The increased geo-political tensions involving influential global nations is more and more spilling over into supply chain sourcing and business policy dimensions.
A published report by The Wall Street Journal this week indicates that both Apple, and contract manufacturer Foxconn are: Getting Caught in Taiwan Tensions With iPhone Supplier Probes. (Paid subscription)
Earlier this week, the contract manufacturer indicated it was cooperating with Chinese government authorities regarding reported tax and land use probes that are underway.
The probes were reportedly announced after Apple CEO Tim Cook made a second visit to China to meet with senior leaders and tour various Apple stores and a manufacturing site unrelated to Foxconn. Cook’s second visit in as many months is being attributed to a Chinese government ban on the use of latest models of iPhones in certain government agencies and state-owned companies. The report additionally indicates that the latest announced iPhone 15 has experienced disappointing sales in the country after domestic competitor Huawei Technologies stunned the market with the introduced 5G capable Mate 60 smartphone.
This report ties the announcement of the government probes to both the manufacturing contractor services provider’s efforts to help Apple shift the sourcing of components and manufacturing to areas in India and Vietnam.
A further recent announcement that the contract manufacturer’s original founder, Terry Gou has announced a second bid in being a political presidential candidate for the island of Taiwan in its forthcoming election adds to the ongoing political backdrop.
In 2019, Gou gave up his chairmanship of Foxconn after announcing a Taiwan presidential bid. His candidacy was subsequently not successful in the election.
The Journal report indicates that Gou favors closer ties with Beijing, but a Chinese media report indicates that his candidacy is likely to “further divide’ Taiwan’s opposition camp. The report goes on to indicate observations from political observers that Gou might be viewed as a hostage of Beijing, along with Apple itself.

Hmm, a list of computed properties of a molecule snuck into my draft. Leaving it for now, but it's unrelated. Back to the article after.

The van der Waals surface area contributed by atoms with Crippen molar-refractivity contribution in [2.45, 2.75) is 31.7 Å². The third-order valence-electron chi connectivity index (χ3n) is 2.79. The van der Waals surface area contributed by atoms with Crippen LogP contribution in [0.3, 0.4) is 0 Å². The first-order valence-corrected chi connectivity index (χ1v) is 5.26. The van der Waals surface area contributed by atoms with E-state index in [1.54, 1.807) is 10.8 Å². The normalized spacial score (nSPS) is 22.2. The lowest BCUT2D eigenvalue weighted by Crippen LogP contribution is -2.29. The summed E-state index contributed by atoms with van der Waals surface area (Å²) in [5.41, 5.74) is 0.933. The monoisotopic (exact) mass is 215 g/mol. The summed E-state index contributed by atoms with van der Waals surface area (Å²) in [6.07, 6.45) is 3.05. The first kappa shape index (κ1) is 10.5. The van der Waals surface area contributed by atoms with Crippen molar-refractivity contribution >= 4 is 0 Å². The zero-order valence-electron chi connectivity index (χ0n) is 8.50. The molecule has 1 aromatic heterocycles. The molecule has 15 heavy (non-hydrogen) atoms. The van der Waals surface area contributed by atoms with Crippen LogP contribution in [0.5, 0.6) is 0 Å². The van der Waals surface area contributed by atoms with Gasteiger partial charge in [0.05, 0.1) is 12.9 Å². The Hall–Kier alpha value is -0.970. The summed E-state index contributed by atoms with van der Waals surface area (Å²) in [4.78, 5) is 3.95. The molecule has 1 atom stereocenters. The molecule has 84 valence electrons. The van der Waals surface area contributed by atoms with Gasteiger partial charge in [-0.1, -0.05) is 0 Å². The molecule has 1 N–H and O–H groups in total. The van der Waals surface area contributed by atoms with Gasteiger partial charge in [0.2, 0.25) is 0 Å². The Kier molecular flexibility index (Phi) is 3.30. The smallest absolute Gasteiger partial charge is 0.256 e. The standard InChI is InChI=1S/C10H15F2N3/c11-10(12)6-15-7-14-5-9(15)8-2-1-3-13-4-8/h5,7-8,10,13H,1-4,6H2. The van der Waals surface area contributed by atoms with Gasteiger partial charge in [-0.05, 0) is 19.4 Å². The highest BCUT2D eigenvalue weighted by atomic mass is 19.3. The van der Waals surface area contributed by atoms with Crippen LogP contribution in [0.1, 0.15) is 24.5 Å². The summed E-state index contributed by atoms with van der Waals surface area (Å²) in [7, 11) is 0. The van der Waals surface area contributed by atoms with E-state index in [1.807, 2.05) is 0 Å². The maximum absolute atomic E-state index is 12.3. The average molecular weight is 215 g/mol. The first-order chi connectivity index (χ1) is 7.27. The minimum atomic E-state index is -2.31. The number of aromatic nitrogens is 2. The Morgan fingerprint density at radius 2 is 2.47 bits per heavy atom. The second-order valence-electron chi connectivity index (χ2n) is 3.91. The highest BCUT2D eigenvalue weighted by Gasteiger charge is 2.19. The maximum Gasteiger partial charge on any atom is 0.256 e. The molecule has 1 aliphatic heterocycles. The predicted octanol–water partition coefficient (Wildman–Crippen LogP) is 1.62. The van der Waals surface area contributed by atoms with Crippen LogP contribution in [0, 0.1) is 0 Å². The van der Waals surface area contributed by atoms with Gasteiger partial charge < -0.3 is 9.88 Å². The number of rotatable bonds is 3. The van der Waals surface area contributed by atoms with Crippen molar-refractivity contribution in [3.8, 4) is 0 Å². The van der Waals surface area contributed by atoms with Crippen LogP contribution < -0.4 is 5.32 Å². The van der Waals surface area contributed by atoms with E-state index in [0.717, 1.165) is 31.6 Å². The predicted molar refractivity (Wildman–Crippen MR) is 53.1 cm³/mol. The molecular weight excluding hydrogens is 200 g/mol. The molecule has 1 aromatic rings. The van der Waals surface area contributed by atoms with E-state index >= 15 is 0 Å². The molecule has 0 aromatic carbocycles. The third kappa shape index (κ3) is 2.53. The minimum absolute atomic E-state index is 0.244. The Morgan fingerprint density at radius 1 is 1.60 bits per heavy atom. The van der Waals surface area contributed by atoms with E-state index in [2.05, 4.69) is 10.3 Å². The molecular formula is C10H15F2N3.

The report acknowledges that: “Apple is also seeking to unwind its reliance on Foxconn, entrusting the making of its newest products to other suppliers.”
Joint Nvidia and Foxconn Announcement
In what we believe is a soon to be related development, last week, GPU chip producer Nvidia and Foxconn jointly announced in Taiwan, a partnership to build termed “AI factories,” a class of super powered data centers that would provide supercomputing capabilities to accelerate the development of self-driving automobiles, industrial robots and autonomous machines.
This development follows a partnership announcement in January among the two companies involving Foxconn becoming a supplier of advanced electronic control units for automakers.
The contract manufacturer had previously announced a strategy in targeting three strategic manufacturing platforms involving smart electrically powered vehicles, smart manufacturing and smart cities.
According to a published report from TechCrunch, the AI factory will be based on an Nvidia GPU computing infrastructure purposely: “built to process, refine and transform vast amounts of data into valuable AI models and information.”
The LLM based data would provide the basis for an advanced AI brain within a vehicle that could interact with drivers and passengers.
The report points out that while Tesla currently utilizes an Nvidia GPU based supercomputer to power vehicle navigation, the Tesla Dojo supercomputer, which started production this summer with a Tesla proprietary designed GPU will be utilized to power Tesla’s full-service advanced driver (FSD) assistance system.
This week, the U.S. Commerce Department indicated that it is considering restrictions to prevent the sale of some advanced artificial intelligence chips to China, over concerns they could be used for military development purposes. The restrictions are reportedly aimed at the export of Nvidia ‘s A800 and H800 chips.
Our readers may recall that Foxconn is a designated manufacturer to build the next models for premium U.S. based EV automaker Fisker. The contract manufacturer also had consummated a partnership with start-up Lordstown Motors, but that manufacturer has since filed for bankruptcy, blaming Foxconn on delays in services and payments as a primary reason for the filing.
With the heightened geopolitical and trade tensions that surround China, the U.S. and other nations, it would seem that Nvidia and Foxconn may be subject to added scrutiny, depending on the IP protections of GPU LLM technology and what countries and what markets Foxconn ultimately decides to source these advanced technology platform factories. With announced partnerships with China based EV automakers alone, the international lawyers are likely to be busy.
© Copyright 2023, The Ferrari Consulting and Research Group and the Supply Chain Matters® blog. All rights reserved.